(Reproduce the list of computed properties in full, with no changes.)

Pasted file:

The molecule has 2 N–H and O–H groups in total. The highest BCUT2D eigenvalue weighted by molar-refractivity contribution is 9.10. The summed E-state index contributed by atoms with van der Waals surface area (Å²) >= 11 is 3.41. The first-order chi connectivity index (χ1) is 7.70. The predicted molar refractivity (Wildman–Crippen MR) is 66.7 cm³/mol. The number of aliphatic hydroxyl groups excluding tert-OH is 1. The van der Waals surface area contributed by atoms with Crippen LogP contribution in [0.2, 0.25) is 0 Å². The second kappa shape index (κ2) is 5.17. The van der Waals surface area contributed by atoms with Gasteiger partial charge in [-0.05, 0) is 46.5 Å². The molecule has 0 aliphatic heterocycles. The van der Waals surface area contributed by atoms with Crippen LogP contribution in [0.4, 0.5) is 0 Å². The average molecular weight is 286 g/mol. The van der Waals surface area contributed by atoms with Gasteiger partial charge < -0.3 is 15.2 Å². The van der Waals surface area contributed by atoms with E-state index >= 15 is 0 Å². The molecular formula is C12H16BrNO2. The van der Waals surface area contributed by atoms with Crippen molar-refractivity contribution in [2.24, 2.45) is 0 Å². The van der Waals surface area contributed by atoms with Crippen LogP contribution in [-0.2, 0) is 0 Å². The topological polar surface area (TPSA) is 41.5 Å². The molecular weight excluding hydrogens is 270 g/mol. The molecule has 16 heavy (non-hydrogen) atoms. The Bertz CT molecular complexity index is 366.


The molecule has 2 N–H and O–H groups in total. The highest BCUT2D eigenvalue weighted by molar-refractivity contribution is 9.10. The summed E-state index contributed by atoms with van der Waals surface area (Å²) >= 11 is 3.41. The first-order chi connectivity index (χ1) is 7.70. The predicted molar refractivity (Wildman–Crippen MR) is 66.7 cm³/mol. The number of aliphatic hydroxyl groups excluding tert-OH is 1. The van der Waals surface area contributed by atoms with Crippen LogP contribution in [0.2, 0.25) is 0 Å². The second kappa shape index (κ2) is 5.17. The van der Waals surface area contributed by atoms with Gasteiger partial charge in [-0.05, 0) is 46.5 Å². The molecule has 0 aliphatic heterocycles. The van der Waals surface area contributed by atoms with Crippen LogP contribution in [0.4, 0.5) is 0 Å². The average molecular weight is 286 g/mol. The van der Waals surface area contributed by atoms with Gasteiger partial charge < -0.3 is 15.2 Å². The van der Waals surface area contributed by atoms with E-state index >= 15 is 0 Å². The molecular formula is C12H16BrNO2. The van der Waals surface area contributed by atoms with Crippen molar-refractivity contribution in [2.24, 2.45) is 0 Å². The van der Waals surface area contributed by atoms with Crippen LogP contribution in [-0.2, 0) is 0 Å². The topological polar surface area (TPSA) is 41.5 Å². The molecular weight excluding hydrogens is 270 g/mol. The molecule has 16 heavy (non-hydrogen) atoms. The Bertz CT molecular complexity index is 366.